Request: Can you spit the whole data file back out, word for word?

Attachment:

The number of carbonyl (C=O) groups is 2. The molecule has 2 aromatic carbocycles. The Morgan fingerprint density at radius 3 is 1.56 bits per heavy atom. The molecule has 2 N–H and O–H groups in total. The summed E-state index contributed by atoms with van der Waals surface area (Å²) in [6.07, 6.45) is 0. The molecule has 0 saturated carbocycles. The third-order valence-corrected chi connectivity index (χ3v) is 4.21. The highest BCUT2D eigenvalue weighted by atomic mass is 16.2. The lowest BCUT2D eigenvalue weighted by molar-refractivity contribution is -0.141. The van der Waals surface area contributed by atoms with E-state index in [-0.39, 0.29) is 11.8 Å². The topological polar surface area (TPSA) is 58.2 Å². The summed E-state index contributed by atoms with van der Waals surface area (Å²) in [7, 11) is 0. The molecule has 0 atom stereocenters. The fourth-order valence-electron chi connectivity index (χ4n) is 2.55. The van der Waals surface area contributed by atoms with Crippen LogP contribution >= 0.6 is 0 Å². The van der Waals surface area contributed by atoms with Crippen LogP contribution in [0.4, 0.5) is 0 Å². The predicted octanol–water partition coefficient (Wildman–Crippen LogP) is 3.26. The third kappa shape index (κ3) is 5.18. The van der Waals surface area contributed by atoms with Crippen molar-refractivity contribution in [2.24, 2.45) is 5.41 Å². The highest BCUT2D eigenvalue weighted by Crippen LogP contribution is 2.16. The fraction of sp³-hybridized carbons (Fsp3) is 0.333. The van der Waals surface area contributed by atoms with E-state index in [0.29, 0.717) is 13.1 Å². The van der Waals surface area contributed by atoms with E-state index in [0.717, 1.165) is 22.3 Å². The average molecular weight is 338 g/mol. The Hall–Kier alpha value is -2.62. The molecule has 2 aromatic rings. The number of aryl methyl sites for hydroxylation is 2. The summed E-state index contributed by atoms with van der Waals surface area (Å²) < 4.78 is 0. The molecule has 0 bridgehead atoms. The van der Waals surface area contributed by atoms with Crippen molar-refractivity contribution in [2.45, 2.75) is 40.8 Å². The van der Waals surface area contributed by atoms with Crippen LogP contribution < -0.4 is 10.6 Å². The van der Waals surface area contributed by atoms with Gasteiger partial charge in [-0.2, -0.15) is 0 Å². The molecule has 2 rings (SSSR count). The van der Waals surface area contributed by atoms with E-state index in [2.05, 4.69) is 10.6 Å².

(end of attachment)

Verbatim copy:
The number of carbonyl (C=O) groups is 2. The molecule has 2 aromatic carbocycles. The Morgan fingerprint density at radius 3 is 1.56 bits per heavy atom. The molecule has 2 N–H and O–H groups in total. The summed E-state index contributed by atoms with van der Waals surface area (Å²) in [6.07, 6.45) is 0. The molecule has 0 saturated carbocycles. The third-order valence-corrected chi connectivity index (χ3v) is 4.21. The highest BCUT2D eigenvalue weighted by atomic mass is 16.2. The lowest BCUT2D eigenvalue weighted by molar-refractivity contribution is -0.141. The van der Waals surface area contributed by atoms with E-state index in [-0.39, 0.29) is 11.8 Å². The topological polar surface area (TPSA) is 58.2 Å². The summed E-state index contributed by atoms with van der Waals surface area (Å²) in [7, 11) is 0. The molecule has 0 atom stereocenters. The fourth-order valence-electron chi connectivity index (χ4n) is 2.55. The van der Waals surface area contributed by atoms with Crippen LogP contribution >= 0.6 is 0 Å². The van der Waals surface area contributed by atoms with Crippen LogP contribution in [0.4, 0.5) is 0 Å². The predicted octanol–water partition coefficient (Wildman–Crippen LogP) is 3.26. The third kappa shape index (κ3) is 5.18. The van der Waals surface area contributed by atoms with Crippen molar-refractivity contribution in [2.24, 2.45) is 5.41 Å². The highest BCUT2D eigenvalue weighted by Crippen LogP contribution is 2.16. The fraction of sp³-hybridized carbons (Fsp3) is 0.333. The van der Waals surface area contributed by atoms with E-state index in [0.29, 0.717) is 13.1 Å². The van der Waals surface area contributed by atoms with E-state index in [0.717, 1.165) is 22.3 Å². The average molecular weight is 338 g/mol. The Hall–Kier alpha value is -2.62. The molecule has 2 aromatic rings. The number of aryl methyl sites for hydroxylation is 2. The summed E-state index contributed by atoms with van der Waals surface area (Å²) < 4.78 is 0. The molecule has 0 bridgehead atoms. The van der Waals surface area contributed by atoms with Crippen molar-refractivity contribution in [2.45, 2.75) is 40.8 Å². The van der Waals surface area contributed by atoms with Crippen LogP contribution < -0.4 is 10.6 Å². The van der Waals surface area contributed by atoms with Gasteiger partial charge in [-0.2, -0.15) is 0 Å². The molecule has 2 rings (SSSR count). The van der Waals surface area contributed by atoms with E-state index in [2.05, 4.69) is 10.6 Å².